Partnership behind Custom Iron and Wood is forged in fire


By Rene Day
A Day in the Life Antiques, Vintage and Design

When you first walk into Custom Iron and Wood in Harpersville, you realize that there is beauty within. Throughout the workshop, examples of Stoney Johnson and Kim Revis’ art reveal that, while form follows function, the form can be pretty amazing. His medium is metal – heated, beaten and shaped with the help of his blacksmithing expertise. She works in wood – all types of salvaged wood, naturally dried, and finished to an exceptional shine. Their personal partnership has blossomed into a professional one that results in one-of-a-kind furniture and accent pieces for the home.

Stoney is about as native to Shelby County as one can get. His family has been in the area for generations. His interest in learning metalworking skills dates back to the days he spent with his blacksmith grandfather at the original forge in Wilsonville. Later, working in his dad’s sod farm and landscaping business introduced him to welding and Stoney graduated from high school certified through the program at the School of Technology. Johnson then opened a small welding shop in his hometown and has been fabricating metal for over 30 years. Though he makes his living with the welding, it is the blacksmithing that makes his life. Stoney originally constructed a coal forge in the shop, but now uses a torch instead. The torch allows him greater control in heating the metal as he works it. Under his artistic eye, it undergoes a metamorphosis and emerges as legs for tables, bases for chests, cabinet hardware, handcrafted knives and hand-wrought fireplace tools.

Kim’s work with wood began almost 20 years ago after she moved into an 1832 house in Harpersville. Long before today’s HGTV how-to shows, she was learning “hands-on” about restoring original pine flooring and shiplap walls. Today, wood seems to find her. Friends and neighbors offer trees that have fallen in storms or wood from sheds falling in from neglect. Often, she sees interesting pieces on her long horseback rides or resting in someone’s burn pile. She laughs as she states, “I don’t cut down trees to do this, but the wood always seems to show up!” Revis often works with cedar because it is soft and can be easily turned. Hickory is another wood she likes – it can be hard to work, but it is strong and will last a long time. The favorite wood, however, is black walnut. The wood’s natural color has unequaled beauty in her eyes. Preparing logs for “life” as furniture is a long and laborious process. It can take up to 2 years for them to dry naturally. A friend with a sawmill helps with the precise cutting needed to create what Kim imagines.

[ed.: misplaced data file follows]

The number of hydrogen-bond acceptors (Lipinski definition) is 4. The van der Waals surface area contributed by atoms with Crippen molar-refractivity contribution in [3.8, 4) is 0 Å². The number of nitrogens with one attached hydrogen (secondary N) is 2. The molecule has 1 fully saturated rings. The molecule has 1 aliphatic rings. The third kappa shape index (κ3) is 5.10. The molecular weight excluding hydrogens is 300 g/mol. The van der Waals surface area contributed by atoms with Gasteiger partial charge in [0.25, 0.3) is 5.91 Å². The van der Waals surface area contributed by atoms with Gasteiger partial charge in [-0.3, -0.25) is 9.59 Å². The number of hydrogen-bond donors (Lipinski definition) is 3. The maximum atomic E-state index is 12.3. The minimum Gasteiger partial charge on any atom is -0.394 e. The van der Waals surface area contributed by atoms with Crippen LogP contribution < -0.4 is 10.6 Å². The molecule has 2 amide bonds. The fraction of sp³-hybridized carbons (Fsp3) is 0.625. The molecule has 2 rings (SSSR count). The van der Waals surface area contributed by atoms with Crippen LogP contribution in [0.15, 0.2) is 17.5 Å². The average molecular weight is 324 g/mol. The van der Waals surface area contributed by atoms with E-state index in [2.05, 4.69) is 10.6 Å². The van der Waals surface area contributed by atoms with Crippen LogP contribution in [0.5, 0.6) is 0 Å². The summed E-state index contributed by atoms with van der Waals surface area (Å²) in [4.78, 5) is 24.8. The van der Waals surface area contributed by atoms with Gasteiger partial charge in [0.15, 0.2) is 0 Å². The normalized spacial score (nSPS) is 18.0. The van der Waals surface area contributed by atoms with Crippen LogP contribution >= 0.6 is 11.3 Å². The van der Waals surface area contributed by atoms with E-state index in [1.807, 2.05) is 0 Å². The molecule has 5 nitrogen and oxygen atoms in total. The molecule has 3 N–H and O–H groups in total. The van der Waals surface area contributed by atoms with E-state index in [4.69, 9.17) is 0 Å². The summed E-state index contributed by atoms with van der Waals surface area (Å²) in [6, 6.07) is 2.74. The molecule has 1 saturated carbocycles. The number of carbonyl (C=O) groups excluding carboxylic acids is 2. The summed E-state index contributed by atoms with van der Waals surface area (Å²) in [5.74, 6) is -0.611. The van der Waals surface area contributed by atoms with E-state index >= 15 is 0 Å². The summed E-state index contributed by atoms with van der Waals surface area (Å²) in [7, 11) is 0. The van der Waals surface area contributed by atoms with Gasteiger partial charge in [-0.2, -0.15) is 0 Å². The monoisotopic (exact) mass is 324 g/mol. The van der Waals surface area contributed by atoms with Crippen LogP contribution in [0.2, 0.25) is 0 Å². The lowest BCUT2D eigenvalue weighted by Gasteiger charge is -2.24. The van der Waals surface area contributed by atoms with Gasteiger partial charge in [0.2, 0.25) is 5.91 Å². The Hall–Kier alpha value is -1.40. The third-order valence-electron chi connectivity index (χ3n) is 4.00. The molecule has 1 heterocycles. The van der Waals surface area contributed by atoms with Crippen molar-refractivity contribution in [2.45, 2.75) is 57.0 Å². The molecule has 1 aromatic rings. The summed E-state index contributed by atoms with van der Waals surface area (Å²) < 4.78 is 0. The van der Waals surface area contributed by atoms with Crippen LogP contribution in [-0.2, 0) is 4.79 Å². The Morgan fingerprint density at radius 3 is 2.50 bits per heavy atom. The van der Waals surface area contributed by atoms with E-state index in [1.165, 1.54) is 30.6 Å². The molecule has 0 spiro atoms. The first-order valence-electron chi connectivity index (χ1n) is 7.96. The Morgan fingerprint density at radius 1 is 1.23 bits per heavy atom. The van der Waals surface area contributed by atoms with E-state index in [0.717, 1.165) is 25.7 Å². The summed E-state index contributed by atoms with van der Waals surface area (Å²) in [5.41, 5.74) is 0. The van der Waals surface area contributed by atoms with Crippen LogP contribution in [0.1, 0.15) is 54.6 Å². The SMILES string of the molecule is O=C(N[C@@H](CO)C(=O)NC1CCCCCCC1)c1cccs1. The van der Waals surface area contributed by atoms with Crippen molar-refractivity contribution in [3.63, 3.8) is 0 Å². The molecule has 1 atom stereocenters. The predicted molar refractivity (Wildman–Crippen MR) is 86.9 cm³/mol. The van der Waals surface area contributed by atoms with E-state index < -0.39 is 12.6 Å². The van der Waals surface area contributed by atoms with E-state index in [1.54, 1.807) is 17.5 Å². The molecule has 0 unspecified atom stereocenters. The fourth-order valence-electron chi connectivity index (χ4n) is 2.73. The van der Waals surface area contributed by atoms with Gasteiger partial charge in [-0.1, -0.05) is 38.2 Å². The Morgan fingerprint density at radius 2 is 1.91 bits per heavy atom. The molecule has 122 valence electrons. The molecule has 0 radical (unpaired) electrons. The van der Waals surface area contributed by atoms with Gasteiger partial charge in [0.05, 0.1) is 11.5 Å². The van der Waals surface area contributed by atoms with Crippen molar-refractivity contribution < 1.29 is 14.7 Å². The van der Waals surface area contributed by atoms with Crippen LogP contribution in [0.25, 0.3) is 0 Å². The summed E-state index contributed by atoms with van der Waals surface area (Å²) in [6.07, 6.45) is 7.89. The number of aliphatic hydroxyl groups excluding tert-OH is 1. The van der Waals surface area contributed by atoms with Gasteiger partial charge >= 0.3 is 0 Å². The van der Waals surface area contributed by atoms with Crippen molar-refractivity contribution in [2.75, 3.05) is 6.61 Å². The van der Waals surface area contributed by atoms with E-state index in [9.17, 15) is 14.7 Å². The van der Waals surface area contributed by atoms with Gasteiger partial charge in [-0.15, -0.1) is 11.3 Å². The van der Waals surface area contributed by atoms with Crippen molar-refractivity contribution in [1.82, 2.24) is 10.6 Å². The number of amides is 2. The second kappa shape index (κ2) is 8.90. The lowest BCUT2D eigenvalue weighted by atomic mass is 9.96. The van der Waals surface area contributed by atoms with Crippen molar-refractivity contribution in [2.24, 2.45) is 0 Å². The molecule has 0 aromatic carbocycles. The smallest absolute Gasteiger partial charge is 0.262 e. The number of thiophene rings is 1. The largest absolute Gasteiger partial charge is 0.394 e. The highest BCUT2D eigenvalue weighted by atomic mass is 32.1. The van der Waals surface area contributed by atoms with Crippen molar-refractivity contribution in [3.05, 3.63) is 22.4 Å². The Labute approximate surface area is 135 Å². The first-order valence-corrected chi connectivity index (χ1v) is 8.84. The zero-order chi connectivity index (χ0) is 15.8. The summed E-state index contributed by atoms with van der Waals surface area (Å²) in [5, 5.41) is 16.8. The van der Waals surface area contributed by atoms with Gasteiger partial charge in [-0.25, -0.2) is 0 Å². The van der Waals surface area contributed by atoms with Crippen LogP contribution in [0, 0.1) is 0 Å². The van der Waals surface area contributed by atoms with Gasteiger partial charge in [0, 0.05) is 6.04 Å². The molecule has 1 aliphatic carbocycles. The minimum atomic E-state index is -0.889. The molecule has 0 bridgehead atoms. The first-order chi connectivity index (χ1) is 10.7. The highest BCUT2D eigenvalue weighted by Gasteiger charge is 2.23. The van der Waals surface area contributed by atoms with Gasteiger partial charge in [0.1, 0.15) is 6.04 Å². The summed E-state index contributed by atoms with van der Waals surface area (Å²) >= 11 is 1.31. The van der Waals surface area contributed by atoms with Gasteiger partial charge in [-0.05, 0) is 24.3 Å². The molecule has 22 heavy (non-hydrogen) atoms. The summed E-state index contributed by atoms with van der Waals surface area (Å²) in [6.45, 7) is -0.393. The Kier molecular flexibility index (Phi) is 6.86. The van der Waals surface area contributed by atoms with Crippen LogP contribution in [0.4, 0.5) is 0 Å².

Custom Iron and Wood has been in business for almost three years. In that time, Stoney and Kim have worked with a variety of interior designers and homeowners who want something unique and handcrafted. Much of their work can be found in the homes farther down Highway 280 on Lake Martin. When asked why they do it, both agree, “to take an ‘ugly’ piece of wood that no one else saw any value in and pair it with hand-wrought metal to make something beautiful gives us great satisfaction.” They take pride in the fact that their items are one-of-a-kind. Kim finds inspiration in the wood. Stoney understands the physical properties needed for balance and strength. Together, they produce what they call their “labors of love.” Most would call them works of art you can live with and enjoy. When asked what they hope the future holds, Stoney answers quickly, “more blacksmithing and more furniture.” As people discover the beauty in Custom Iron and Wood on Highway 25 in Harpersville, no doubt there will be both.